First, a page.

Gaiudo

September 13, 2007, 01:39 AM

Trying to figure out the least common denominator for determining trajectory... is it possible to find a certain trajectory with:

a) Knowing only the first couple hundred yards of a certain cartridge's trajectory, is it possible to know exactly the remainder of its flight path?

Say one knows that a particular round, sighted in at 100 yards with a muzzle velocity of 2800fps, will be -3.8 inches at 200 yards, and -13.9 inches at 300 yards. Is it possible, with only this information, to calculate the remaining trajectory data out to the end of its range?

or else:

b) If not, how many more variables do we need to add before calculating the remaining trajectory. Would knowing that the above bullet were a 150 grain .308, would that be enough? Or would we actually have to know the particular bullet composition (e.g., Nosler boattail), the BC, etc.?

I'm working through learning the ins and outs of reloading and bullet trajectory, and am trying to figure out how much needs to be known before a ballistic chart can be calculated.

Thanks,

Nick

Edited to ask one more question: On an online ballistic sheet I printed out (not particularly related to any cartridge combination I would use), it lists six categories: Range, Velocity, Impact, Drop, ToF, Energy, Drift. The first two, and the last two, are fairly obvious.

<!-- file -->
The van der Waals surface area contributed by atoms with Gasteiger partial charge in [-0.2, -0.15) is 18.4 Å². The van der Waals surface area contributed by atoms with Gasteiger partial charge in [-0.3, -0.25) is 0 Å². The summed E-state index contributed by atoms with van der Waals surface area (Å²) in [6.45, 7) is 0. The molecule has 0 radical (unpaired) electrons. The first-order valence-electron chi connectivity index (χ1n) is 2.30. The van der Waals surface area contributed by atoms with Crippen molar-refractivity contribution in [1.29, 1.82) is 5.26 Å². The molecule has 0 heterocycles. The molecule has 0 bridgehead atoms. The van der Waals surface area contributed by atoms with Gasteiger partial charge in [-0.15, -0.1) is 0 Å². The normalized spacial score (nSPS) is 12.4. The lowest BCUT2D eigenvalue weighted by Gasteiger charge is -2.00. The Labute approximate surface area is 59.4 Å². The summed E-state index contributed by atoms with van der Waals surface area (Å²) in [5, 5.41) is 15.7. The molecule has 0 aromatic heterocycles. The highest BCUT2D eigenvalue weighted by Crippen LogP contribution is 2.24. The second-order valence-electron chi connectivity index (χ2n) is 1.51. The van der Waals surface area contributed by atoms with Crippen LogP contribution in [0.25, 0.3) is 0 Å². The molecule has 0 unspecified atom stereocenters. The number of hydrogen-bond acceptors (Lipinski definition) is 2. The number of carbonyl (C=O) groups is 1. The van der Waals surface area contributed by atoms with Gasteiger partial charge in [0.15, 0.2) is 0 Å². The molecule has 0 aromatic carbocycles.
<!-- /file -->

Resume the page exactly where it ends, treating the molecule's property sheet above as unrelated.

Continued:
However, I don't know what ToF indicates. Secondly, I'm not really sure of the difference between Impact and Drop. At 0 yards, it shows -0.75 impact, while it shows 0 drop. At 200 yards, it shows -4.31 impact, while it shows 10.14 drop. For 525 yards, it -62.16, and 78.69 for impact and drop, respectively. For my use, lets say I range a target at 525 yards. Should I come up 10 MOA (for 62.16 inches impact variation), or should I come up aprox. 13.3 MOA (for 80 inches drop)?

Thanks, this is all new, but very interesting and helpful.

a) Knowing only the first couple hundred yards of a certain cartridge's trajectory, is it possible to know exactly the remainder of its flight path?

Say one knows that a particular round, sighted in at 100 yards with a muzzle velocity of 2800fps, will be -3.8 inches at 200 yards, and -13.9 inches at 300 yards. Is it possible, with only this information, to calculate the remaining trajectory data out to the end of its range?

or else:

b) If not, how many more variables do we need to add before calculating the remaining trajectory. Would knowing that the above bullet were a 150 grain .308, would that be enough? Or would we actually have to know the particular bullet composition (e.g., Nosler boattail), the BC, etc.?

I'm working through learning the ins and outs of reloading and bullet trajectory, and am trying to figure out how much needs to be known before a ballistic chart can be calculated.

Thanks,

Nick

Edited to ask one more question: On an online ballistic sheet I printed out (not particularly related to any cartridge combination I would use), it lists six categories: Range, Velocity, Impact, Drop, ToF, Energy, Drift. The first two, and the last two, are fairly obvious.

However, I don't know what ToF indicates. Secondly, I'm not really sure of the difference between Impact and Drop. At 0 yards, it shows -0.75 impact, while it shows 0 drop. At 200 yards, it shows -4.31 impact, while it shows 10.14 drop. For 525 yards, it -62.16, and 78.69 for impact and drop, respectively. For my use, lets say I range a target at 525 yards. Should I come up 10 MOA (for 62.16 inches impact variation), or should I come up aprox. 13.3 MOA (for 80 inches drop)?

Thanks, this is all new, but very interesting and helpful.